JUTC to get tough on snackers

Eaters beware

Brian Bonitto

Friday, February 01, 2013

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IN light of complains that some of its buses are being plagued with roaches, the Jamaica Urban Transit Company (JUTC) said it will be aggressively enforcing its "no eating, no drinking, no smoking policy".

"Despite our best efforts, there are infringements," said Reginald Allen, corporate communications manager at the state-run bus entity. "Some passengers, predominantly the school-aged ones, oftentimes ignore the signs and because the buses are now operated by a driver only, it is hard for them to monitor all the passengers."

Allen said some employees also have, at times, been guilty of eating in the buses. He said this matter was, however, being dealt with internally through extensive retraining.

He said every bus has a clearly visible sign which says: No Eating, No Drinking, and No Smoking, and based on the complaints, the bus company will be reinforcing the need to rigorously enforce the policy.

"Buses are washed nightly, but this is subjected to national water restrictions and supply along with weather conditions," he said.

Additionally, a review is to be done of the existing pest control arrangements for the buses, which are handled externally. The contract for the service expires in a few months.

According to the corporate communications manager, the buses are fumigated monthly. However, if there is a complaint, that bus is given special attention.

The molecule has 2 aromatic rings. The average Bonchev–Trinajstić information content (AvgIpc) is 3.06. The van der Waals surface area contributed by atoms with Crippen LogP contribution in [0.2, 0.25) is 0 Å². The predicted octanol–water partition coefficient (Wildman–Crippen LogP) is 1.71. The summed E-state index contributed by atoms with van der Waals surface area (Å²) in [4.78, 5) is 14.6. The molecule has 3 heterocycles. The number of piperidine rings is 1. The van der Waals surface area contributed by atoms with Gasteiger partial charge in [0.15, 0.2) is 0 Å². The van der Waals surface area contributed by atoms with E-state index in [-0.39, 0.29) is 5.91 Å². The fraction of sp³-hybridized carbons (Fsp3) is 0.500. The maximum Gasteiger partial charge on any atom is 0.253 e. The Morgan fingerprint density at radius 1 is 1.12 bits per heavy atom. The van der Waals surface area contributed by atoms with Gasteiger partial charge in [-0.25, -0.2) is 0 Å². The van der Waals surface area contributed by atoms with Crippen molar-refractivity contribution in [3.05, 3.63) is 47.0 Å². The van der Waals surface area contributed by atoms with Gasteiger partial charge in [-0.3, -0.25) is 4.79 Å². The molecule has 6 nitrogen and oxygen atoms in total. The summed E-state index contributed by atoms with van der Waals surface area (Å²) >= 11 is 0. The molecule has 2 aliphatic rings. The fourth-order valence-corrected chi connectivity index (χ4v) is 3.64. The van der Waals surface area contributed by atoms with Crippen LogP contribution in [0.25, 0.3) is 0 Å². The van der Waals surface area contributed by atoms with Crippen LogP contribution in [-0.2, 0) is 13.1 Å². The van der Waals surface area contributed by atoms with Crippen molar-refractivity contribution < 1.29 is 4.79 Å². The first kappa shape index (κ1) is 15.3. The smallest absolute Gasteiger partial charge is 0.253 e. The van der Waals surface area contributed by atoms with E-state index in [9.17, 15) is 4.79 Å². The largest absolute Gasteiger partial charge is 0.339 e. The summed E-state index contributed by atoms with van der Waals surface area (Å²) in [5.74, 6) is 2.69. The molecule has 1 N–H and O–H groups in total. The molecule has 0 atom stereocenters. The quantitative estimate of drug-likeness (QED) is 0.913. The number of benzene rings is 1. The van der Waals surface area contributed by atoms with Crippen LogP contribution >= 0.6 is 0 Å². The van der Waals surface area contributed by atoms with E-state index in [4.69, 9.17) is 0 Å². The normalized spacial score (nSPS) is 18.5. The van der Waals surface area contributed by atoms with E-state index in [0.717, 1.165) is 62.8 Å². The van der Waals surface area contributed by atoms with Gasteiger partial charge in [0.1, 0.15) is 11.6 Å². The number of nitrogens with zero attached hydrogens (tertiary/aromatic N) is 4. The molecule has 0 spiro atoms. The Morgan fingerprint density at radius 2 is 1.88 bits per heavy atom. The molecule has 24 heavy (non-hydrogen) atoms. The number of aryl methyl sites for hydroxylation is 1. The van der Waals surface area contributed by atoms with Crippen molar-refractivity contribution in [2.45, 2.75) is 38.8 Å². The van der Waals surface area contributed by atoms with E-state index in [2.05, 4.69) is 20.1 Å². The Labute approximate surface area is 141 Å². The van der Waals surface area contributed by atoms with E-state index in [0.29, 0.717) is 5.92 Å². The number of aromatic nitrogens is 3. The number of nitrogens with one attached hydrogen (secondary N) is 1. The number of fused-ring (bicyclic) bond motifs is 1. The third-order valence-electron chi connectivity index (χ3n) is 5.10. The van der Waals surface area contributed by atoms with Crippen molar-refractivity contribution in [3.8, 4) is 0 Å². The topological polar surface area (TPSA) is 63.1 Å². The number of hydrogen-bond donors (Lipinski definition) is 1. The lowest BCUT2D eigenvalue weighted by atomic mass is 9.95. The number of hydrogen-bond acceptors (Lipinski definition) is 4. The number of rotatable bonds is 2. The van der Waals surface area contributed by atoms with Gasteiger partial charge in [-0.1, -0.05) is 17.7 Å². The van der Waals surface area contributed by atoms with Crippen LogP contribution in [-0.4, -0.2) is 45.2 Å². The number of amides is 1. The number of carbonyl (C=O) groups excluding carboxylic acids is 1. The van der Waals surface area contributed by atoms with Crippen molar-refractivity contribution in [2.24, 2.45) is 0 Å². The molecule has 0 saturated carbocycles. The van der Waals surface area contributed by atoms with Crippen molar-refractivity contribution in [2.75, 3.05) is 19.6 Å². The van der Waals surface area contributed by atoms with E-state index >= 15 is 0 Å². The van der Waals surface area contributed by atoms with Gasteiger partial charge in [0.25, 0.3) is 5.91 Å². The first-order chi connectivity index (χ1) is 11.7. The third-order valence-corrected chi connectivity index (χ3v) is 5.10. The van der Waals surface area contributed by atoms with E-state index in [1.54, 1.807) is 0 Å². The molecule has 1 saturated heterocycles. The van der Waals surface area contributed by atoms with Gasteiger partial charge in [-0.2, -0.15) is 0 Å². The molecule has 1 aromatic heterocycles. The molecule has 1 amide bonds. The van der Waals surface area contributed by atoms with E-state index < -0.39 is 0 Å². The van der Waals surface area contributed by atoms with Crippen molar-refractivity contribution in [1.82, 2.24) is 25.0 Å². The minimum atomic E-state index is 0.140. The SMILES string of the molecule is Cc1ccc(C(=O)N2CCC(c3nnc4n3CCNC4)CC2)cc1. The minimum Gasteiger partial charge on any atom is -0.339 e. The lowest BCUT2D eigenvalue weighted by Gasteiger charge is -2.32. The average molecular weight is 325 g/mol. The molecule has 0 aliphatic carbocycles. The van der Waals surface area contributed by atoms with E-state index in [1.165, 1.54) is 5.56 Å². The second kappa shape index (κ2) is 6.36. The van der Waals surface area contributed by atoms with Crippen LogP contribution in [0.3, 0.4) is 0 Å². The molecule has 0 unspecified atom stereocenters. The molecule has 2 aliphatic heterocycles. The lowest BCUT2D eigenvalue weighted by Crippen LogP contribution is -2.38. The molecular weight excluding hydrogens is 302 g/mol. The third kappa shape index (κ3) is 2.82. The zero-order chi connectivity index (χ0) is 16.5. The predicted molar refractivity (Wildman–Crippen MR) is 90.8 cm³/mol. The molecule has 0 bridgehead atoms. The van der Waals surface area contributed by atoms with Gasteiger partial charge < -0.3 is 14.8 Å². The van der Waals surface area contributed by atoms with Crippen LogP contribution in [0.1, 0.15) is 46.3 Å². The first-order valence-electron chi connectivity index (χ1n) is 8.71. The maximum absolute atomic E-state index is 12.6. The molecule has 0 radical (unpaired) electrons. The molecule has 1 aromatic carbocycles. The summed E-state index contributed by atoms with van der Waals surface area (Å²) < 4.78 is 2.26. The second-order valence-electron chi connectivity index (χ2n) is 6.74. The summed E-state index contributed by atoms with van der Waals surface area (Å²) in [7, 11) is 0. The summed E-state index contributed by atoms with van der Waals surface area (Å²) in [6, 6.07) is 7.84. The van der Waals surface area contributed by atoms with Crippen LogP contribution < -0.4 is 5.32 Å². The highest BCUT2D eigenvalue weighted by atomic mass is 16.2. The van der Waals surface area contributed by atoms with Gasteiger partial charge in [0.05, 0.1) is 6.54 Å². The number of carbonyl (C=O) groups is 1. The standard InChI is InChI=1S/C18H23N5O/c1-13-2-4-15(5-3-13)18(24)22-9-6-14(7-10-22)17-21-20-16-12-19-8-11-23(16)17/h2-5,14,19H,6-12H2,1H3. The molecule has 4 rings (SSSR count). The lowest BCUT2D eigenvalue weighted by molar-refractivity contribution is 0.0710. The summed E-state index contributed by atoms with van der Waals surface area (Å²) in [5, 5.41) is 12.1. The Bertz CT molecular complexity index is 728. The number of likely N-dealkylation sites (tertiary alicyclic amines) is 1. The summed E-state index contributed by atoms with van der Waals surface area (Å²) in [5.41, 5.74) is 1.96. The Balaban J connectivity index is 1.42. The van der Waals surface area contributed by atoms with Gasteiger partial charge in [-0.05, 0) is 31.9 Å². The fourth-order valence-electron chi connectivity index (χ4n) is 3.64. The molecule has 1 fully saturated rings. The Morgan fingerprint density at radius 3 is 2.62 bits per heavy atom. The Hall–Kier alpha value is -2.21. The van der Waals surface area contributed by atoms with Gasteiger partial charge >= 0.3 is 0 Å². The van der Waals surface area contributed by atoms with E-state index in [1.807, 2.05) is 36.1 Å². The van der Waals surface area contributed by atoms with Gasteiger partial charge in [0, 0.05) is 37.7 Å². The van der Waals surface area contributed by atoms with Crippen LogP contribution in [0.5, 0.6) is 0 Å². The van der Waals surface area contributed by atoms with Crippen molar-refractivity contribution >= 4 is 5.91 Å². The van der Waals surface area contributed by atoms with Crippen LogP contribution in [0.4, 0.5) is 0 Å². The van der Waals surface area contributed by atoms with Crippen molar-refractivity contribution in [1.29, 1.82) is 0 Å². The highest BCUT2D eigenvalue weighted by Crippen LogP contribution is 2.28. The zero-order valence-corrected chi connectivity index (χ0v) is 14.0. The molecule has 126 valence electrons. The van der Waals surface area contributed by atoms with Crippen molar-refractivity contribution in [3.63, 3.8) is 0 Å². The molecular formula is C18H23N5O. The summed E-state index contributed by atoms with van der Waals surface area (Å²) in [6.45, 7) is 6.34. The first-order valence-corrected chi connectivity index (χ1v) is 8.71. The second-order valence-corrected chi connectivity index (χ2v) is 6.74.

He said road management teams comprising four to six persons per team have been introduced to the bus service, and are on duty on shifts throughout the 16-hour duration of the bus service daily. They monitor overall breaches of the company's policies, which include the no-eating or drinking policy.

"In addition to monitoring procedural breaches such as ticketing or not completing a route, these road management personnel will also have a hands-on approach to all the daily challenges," he said.

On Monday, in a letter to the editor, Alex Smirnoff wrote that he was absolutely disgusted with the condition of the JUTC buses. He said it was not uncommon to see the roaches, which he labelled 'unaccounted minors', occupying human space.

In addition, he said the air-conditioning vents in the buses are filthy, as they are clogged with mounds of dust. Allen added that the problem with air-conditioning vents often stemmed from food wrappers being stuffed into the vents.

The communications manager said while there were indeed isolated problems with roaches on JUTC buses, the problem was in no way entrenched in the system.

"For example, while I have had a number of reports of roaches being seen on buses, I have not personally experienced this in over four years of travelling on the buses on various work-related exercises," said Allen. "Indeed, checks with one of the depots on Wednesday, after a fumigation exercise there earlier in the day, revealed that none of the units that were involved were affected. But that is not to say that this applies to the entire fleet of hundreds of buses at any given time, as we do get reports about roaches on units from time to time," he added.

The JUTC buses operate throughout the Kingston Metropolitan Transport Region (KMTR), which covers Kingston, St Andrew, urban St Catherine — Portmore and Spanish Town — and a small section of St Thomas, and ply more than 110 routes.




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